Update: source code and documentation are now available on CodePlex at this address: http://prismtutorial.codeplex.com/

Value and business validation with Enterprise Library 4.1 and Entity Framework.

In this article I will show you how to validate a domain using the enterprise library 4.1 over the Entity Framework.

First of all I want to talk about the validation and the thousands of implementations you can find over the web. In my opinion there are 2 different types of validation. The value validation and the business validation.

What’s the difference? The first, the value validation should validate an entity against it’s value content. For example, the entity order should have a validation of type NotNull inside it’s Id field, or a LengthValidation inside it’s order number, in order to reflect the corresponding field in the database table. In this way we will execute a value validation in our domain model, before sending the data to the Data Access Layer.

The second validation is the business validation and it can be accomplished with a lot of different ways. The most common is the hard coded way that personally, I don’t really like it. What’s a business validation? Let’s say we have an order entity and we have a rule that says “if the total order is grater than 1,000 $ apply 10% of discount”. This is a business rule that force our entity to change its value after some business considerations.

Available validation framework for NET.

I use for my value validation the Enterprise Library Validation block and I have found it really useful. The only problem is that this framework forces you to use the decorator pattern, so we hard code our entity with the value validation rules. This approach is fine, but only if related to the values. You can also include the value validation in a separate XML file, and this is the solution we will use later.

Another interesting framework is the Validation Framework project on Codeplex, that similar to the EL, uses decorator and generics to validate our entities.

Very powerful but with an high learning curve is the powerful SPRING.NET framework, that inside its application blocks has a space also for the validation. What I really like about SPRING.NET is the fact that you will not hard code anything because the entire validation is in a separate XML file. But remember that the learning curve is pretty complex because SPRING.NET is a full IoC tool, so everything is under the concept of be “Injected”.

Finally, my friend Simone Chiaretta, suggested me this open source framework: Fluent Validation, that has a nice procedural implementation:

  1: using FluentValidation;
  3: public class CustomerValidator: AbstractValidator<Customer> {
  4:   public CustomerValidator() {
  5:     RuleFor(customer => customer.Surname).NotEmpty();
  6:     RuleFor(customer => customer.Forename).NotEmpty().WithMessage("Please specify a first name");
  7:     RuleFor(customer => customer.Company).NotNull();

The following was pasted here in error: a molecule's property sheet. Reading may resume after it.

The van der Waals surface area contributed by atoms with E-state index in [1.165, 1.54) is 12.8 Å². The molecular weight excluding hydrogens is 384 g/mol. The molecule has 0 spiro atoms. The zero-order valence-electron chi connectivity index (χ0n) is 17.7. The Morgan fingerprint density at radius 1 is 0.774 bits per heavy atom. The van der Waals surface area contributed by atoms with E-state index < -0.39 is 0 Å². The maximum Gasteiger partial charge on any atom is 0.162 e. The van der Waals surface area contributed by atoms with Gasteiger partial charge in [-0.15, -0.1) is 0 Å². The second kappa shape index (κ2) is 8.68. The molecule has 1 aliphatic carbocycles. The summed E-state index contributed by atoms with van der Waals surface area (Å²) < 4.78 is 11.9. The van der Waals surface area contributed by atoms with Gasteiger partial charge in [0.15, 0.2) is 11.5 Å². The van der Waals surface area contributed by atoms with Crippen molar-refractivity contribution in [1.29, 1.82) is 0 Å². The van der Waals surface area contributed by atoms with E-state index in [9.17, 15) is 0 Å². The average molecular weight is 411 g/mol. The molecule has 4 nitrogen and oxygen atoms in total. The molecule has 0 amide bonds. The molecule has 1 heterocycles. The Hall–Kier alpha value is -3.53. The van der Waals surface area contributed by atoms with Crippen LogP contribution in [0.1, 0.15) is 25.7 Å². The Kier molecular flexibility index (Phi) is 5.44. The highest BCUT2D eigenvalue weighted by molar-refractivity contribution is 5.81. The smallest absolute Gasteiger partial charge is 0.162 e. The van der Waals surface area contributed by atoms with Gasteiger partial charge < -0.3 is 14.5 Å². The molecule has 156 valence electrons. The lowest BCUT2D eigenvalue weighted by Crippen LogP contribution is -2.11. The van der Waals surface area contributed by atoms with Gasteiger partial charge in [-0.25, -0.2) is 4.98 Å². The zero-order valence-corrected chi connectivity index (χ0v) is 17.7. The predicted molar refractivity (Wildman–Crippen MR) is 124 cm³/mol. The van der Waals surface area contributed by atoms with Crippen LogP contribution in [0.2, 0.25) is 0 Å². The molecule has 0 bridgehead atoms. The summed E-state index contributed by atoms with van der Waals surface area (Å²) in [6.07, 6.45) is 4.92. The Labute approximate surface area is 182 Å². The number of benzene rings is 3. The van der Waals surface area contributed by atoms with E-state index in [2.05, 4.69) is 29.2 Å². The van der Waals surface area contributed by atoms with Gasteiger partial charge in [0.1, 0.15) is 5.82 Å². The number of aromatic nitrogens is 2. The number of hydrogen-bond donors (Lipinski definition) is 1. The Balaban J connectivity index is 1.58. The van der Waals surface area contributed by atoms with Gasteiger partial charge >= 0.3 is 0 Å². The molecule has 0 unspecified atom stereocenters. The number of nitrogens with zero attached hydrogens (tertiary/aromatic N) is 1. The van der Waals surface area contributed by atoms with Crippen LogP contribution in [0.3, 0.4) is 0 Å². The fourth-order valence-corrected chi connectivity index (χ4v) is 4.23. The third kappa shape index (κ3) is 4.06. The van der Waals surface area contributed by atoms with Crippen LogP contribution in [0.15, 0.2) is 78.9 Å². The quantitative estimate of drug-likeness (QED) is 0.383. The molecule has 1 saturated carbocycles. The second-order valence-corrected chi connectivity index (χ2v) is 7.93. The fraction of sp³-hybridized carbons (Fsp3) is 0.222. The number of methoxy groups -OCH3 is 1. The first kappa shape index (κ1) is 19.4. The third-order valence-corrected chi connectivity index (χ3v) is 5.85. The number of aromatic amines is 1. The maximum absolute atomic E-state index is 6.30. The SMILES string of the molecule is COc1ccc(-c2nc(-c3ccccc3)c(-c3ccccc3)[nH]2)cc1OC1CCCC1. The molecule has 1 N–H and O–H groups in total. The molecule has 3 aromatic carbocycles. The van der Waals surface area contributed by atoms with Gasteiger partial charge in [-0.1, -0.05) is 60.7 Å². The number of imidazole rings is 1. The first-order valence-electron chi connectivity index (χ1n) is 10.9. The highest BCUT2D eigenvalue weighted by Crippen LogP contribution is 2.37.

8:     RuleFor(customer => customer.Discount).NotEqual(0).When(customer => customer.HasDiscount);
  9:     RuleFor(customer => customer.Address).Length(20, 250);
 10:     RuleFor(customer => customer.Postcode).Must(BeAValidPostcode).WithMessage("Please specify a valid postcode");
 11:   }
 13:   private bool BeAValidPostcode(string postcode) {
 14:     // custom postcode validating logic goes here
 15:   }
 16: }
 18: Customer customer = new Customer();
 19: CustomerValidator validator = new CustomerValidator();
 20: ValidationResult results = validator.Validate(customer);
 22: bool validationSucceeded = results.IsValid;
 23: IList<ValidationFailure> failures = results.Errors;

The only real business validator framework for NET that I know and that I use in production is IBM iLOG for NET a real powerful engine for business validation that keeps separate your domain model from the business rules. It’s cool and probably it needs just 10 articles only in order to describe it, so you can have a look at the official web site. This is a simple screenshot of how it works:


Enterprise Library Validation with Entity Framework.

The first problem we have using this framework is the way we can apply the decorator pattern on it. Why? Because in Visual Studio the EF model is built through a DSL tool called Entity Framework designer. So each time we change the model, our validation decorations are lost through the way …

So let’s add a reference to the enterprise library validation block in our project and let’s try to understand how we can use them in a productive way.


The first approach is to overwrite with the partial attribute our domain entity is a way like this one:

  1: public partial class Customer {
  3:     public bool IsValid { get { return Validate(); } }
  5:     private bool Validate() {
  6:         //validation implementation
  7:         return true;
  8:     }
  9: }

and then validate the entity inside the Validate method. Of course because we cannot use the partial attribute for a property we need to find a different way to grab our validation attributes. From XML?

Good so first of all we need a basic validation class that will validate every single entity using the generics. This solution is the only affordable because the entity generated with EF inherits already from EntityObject class.

  1: public static class EntityValidator<T> {
  3:     public static Dictionary<string,string> ValidationErrors { get; set; }
  5:     public static bool Validate<T>(T entity) {
  6:         ValidationResults results = Validation.ValidateFromConfiguration<T>(entity);
  7:         if (results.IsValid) {
  8:             return true;
  9:         } else {
 10:             foreach (var error in results) {
 11:                 ValidationErrors.Add(error.Key, error.Message);
 12:             }
 13:             return false;
 14:         }
 15:     }
 17: }

Now we can do the validation in this way from the repository, for example: